Everyone is in trouble with everyone this week. Jordan is in trouble with his parents and Lana and Sara. Clark is in trouble with Jonathan. Kyle is in trouble with Clark. Lana is in trouble with Sara. Lois and Clark are in trouble with Lex Luthor. Everyone just chill out for a second, will you? Spoilers follow for Superman & Lois Season 3, Episode 12, “Injustice.”
Lois (Elizabeth Tulloch) and Clark (Tyler Hoechlin) clash with Jordan (Alex Garfin) over his carelessness around using his powers in public, while Jonathan (Michael Bishop) struggles with Kyle’s (Erik Valdez) change in behavior at the firehouse. Meanwhile, Sarah (Inde Navarrette) grows frustrated with Lana (Emmanuelle Chriqui) after she accidentally makes things more complicated with Jordan. And finally, after seventeen years behind bars, Lex Luthor (guest star Michael Cudlitz (“The Walking Dead”)) is set to be released from prison.
There are a couple of core events in this episode that work really well, but they’re surrounded by lots of chaos that makes it kind of hard to see them.
Suddenly, halfway through this episode, a tornado suddenly forms over Smallville, and it feels like a metaphor for what’s happening. Lex Luthor has been released from jail as a result of Bruno Mannheim’s confessions, and that’s going to bring disaster down onto the House of Kent.
At the same time, though, a storm is brewing in the form of a depressed, anxious teenager craving attention and recognition, who also happens to be one of a very, very short list of superpowered people in the world.
Around that, though, people keep trying to helpfully speak up, only to piss off someone else around them. Sarah is frustrated with Jordan, mostly because he’s an asshole and a creep, but also because he’s bragging about saving her while she’s trying to keep his secret. So she gripes to her mom. Her mom goes to the Kents and tells them about it, and they talk to Jordan. Kyle has started treating Jonathan differently after finding out his dad is the coolest and strongest man ever, and Clark catches wind of it and asks Kyle to treat Jonathan the same as he treats the other firefighters, and so Kyle starts giving Jonathan crap about that. About the only people that aren’t in hot water this week are John Henry and Natalie, and that’s mostly because they don’t even appear in the episode.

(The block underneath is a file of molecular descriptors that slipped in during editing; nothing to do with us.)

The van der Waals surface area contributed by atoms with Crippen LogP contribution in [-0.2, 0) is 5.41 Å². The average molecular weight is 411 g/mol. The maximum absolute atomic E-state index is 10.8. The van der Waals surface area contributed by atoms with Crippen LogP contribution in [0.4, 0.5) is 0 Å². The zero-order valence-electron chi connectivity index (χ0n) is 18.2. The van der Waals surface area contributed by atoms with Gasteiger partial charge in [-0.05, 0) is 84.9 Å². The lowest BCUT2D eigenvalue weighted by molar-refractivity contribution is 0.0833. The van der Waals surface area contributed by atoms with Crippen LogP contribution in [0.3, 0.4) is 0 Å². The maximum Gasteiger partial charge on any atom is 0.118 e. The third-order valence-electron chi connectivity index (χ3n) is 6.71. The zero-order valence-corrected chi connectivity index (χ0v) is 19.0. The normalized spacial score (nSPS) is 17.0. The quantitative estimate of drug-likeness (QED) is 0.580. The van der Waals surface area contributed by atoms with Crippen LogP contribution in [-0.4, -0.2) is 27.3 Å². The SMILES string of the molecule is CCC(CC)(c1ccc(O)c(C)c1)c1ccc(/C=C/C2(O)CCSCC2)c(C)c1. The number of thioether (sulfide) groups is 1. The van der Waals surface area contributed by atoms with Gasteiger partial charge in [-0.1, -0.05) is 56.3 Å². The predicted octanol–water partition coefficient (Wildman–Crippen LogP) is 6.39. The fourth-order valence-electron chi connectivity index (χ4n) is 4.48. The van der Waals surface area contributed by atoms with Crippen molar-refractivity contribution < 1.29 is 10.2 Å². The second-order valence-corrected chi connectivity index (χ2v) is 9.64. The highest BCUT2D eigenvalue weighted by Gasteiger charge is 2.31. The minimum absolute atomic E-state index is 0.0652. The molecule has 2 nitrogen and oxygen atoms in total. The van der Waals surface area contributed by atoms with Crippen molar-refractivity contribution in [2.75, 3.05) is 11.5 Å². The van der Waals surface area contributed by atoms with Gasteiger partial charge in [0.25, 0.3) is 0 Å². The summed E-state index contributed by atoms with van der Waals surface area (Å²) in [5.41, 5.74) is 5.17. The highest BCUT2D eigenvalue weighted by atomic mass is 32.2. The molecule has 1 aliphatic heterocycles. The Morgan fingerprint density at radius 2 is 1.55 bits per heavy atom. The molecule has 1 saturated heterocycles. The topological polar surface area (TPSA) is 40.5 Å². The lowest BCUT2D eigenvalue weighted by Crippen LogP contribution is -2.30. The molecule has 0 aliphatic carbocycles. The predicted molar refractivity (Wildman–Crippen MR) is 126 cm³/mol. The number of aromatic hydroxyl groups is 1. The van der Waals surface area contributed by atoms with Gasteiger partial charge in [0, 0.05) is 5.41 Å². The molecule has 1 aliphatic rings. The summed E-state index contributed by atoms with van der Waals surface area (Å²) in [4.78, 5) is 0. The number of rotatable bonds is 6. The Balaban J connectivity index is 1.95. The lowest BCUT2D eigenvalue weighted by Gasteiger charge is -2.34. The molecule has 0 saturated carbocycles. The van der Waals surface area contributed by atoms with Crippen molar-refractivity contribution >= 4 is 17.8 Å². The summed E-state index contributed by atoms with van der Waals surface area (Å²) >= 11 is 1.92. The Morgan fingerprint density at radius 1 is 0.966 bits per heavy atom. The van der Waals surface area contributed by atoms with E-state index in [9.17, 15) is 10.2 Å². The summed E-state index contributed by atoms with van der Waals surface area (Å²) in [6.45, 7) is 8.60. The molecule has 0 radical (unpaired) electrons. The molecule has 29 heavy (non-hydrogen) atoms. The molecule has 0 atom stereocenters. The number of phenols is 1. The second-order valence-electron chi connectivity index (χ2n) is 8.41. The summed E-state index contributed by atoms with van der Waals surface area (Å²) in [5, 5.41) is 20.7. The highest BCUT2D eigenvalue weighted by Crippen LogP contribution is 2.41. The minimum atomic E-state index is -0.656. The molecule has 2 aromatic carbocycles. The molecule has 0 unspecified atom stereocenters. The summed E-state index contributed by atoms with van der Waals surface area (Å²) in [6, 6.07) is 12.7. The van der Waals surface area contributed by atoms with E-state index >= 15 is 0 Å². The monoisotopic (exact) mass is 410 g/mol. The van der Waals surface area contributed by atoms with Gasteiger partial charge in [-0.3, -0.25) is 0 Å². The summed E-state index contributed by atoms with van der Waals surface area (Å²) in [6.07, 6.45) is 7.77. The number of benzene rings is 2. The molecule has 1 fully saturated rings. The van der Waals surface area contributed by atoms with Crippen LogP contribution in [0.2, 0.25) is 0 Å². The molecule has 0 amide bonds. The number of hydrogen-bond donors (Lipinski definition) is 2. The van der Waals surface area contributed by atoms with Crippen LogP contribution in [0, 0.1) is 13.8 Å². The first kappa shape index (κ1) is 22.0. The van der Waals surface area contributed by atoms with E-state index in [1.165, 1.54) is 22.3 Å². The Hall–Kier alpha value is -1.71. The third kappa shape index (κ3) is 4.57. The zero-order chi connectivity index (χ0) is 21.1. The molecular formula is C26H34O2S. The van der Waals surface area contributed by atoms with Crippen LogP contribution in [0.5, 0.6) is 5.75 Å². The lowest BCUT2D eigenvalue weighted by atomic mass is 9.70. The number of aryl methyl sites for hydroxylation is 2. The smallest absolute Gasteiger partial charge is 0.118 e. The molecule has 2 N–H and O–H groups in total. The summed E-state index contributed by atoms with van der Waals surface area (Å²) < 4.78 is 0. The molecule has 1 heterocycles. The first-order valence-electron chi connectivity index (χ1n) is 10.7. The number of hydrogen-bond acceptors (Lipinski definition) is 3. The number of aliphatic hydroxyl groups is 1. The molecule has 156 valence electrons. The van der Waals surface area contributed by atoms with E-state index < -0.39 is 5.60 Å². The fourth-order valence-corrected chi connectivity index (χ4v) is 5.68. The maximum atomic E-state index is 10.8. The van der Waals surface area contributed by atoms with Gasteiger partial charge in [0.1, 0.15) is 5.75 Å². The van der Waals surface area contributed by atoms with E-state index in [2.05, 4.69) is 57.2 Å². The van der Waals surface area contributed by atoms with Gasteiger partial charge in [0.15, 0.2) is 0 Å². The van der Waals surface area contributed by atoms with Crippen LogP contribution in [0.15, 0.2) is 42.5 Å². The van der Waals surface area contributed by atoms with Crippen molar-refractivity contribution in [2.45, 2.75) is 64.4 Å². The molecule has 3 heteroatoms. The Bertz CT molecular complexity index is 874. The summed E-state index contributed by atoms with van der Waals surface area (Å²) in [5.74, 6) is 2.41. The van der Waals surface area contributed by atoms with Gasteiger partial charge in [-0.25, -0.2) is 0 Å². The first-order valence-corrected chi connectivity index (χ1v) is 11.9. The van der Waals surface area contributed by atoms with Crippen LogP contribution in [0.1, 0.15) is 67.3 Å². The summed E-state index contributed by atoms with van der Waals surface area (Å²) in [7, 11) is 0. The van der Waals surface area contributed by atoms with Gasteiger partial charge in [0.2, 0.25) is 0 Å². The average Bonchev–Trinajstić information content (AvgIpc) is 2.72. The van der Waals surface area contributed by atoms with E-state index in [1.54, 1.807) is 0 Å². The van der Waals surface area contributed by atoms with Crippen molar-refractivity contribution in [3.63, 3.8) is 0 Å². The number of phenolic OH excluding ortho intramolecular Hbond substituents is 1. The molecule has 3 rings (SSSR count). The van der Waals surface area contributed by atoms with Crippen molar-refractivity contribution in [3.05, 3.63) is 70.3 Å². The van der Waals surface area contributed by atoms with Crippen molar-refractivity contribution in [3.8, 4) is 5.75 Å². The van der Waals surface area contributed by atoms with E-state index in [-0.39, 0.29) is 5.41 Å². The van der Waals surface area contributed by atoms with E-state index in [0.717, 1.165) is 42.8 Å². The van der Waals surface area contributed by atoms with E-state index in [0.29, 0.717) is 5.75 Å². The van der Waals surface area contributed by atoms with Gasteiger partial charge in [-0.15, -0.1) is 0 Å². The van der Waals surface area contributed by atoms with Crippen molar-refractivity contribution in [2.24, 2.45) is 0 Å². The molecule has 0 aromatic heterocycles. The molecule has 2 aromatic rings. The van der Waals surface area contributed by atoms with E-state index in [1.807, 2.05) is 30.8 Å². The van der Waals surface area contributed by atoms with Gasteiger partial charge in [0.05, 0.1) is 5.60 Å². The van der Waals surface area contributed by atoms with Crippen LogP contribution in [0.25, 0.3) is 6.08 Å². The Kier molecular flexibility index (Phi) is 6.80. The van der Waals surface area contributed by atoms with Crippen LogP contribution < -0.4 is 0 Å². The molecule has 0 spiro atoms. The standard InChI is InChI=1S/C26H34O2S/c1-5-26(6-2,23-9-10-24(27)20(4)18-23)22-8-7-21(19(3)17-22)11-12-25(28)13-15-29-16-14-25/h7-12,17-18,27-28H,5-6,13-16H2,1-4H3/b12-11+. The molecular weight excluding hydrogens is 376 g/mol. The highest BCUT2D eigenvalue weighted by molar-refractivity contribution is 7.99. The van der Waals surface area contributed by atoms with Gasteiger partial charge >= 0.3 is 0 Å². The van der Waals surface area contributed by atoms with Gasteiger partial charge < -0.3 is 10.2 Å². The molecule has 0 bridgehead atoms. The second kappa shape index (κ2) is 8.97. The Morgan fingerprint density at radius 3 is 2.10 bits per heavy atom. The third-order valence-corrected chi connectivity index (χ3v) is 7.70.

The main storylines of this episode feel big enough to be season cliffhanger kind of events–the kind of things you set up in the penultimate episode of a season. But everything around it just feels like bickering and drama. It’s weird for Superman & Lois, and it’s weird for this episode’s placement in the season.
Lex Luthor Returns
On the Lex side, the episode cuts between his release from prison and his first days almost 20 years ago. Leaving prison, he opts not to hitch a ride and instead walks on foot, down the middle of the road. Right to the Kent farm. Is the farm really within walking distance from Stryker’s Island? The show is officially playing by Smallville geographic rules here, where the distance between two things is always “whatever the story calls for.”
Actor Michael Cudlitz makes a good case for himself as Lex Luthor immediately. This stuff works. I loved John Cryer as Lex on Supergirl, but that was a campy, goofy show, and Cryer’s campy Lex Luthor wouldn’t work here. This Lex is more subtle and brutal. Prisoners try to intimidate him, and he’s already planned ahead of them. They have enough time to beat him up once before he has the Warden under his thumb. Soon, he’s sitting on one guy’s back while eating dinner, served by a guy whose teeth he took, while a guy whose legs he broke cleans up after him.
This is not a Lex Luthor who is going to clone himself or cover up his identity with a holographic face. He’s already thought of everything you can do, three steps ahead of you. He’s not scary because of his cool toys, he’s scary because he doesn’t even have to use such a thing. When he shows up at the Kent residence–geography qualms aside–it’s chilling. Lois helped to put him in prison based on information that she believed at the time was accurate, and he essentially threatens her family if she doesn’t retire from journalism immediately.